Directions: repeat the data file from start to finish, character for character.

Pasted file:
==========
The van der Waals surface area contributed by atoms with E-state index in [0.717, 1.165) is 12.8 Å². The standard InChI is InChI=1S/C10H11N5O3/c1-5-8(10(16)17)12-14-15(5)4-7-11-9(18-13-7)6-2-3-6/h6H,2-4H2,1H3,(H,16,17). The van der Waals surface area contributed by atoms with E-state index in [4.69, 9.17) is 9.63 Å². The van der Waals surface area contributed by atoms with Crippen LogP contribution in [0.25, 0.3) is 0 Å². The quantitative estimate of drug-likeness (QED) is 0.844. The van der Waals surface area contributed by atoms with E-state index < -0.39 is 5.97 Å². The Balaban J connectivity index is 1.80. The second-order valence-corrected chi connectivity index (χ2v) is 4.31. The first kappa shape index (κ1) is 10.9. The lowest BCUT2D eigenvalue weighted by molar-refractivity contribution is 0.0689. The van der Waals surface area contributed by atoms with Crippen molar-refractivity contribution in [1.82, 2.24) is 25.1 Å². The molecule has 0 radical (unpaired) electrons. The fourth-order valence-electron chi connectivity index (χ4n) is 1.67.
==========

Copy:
The van der Waals surface area contributed by atoms with E-state index in [0.717, 1.165) is 12.8 Å². The standard InChI is InChI=1S/C10H11N5O3/c1-5-8(10(16)17)12-14-15(5)4-7-11-9(18-13-7)6-2-3-6/h6H,2-4H2,1H3,(H,16,17). The van der Waals surface area contributed by atoms with E-state index in [4.69, 9.17) is 9.63 Å². The van der Waals surface area contributed by atoms with Crippen LogP contribution in [0.25, 0.3) is 0 Å². The quantitative estimate of drug-likeness (QED) is 0.844. The van der Waals surface area contributed by atoms with E-state index < -0.39 is 5.97 Å². The Balaban J connectivity index is 1.80. The second-order valence-corrected chi connectivity index (χ2v) is 4.31. The first kappa shape index (κ1) is 10.9. The lowest BCUT2D eigenvalue weighted by molar-refractivity contribution is 0.0689. The van der Waals surface area contributed by atoms with Crippen molar-refractivity contribution in [1.82, 2.24) is 25.1 Å². The molecule has 0 radical (unpaired) electrons. The fourth-order valence-electron chi connectivity index (χ4n) is 1.67.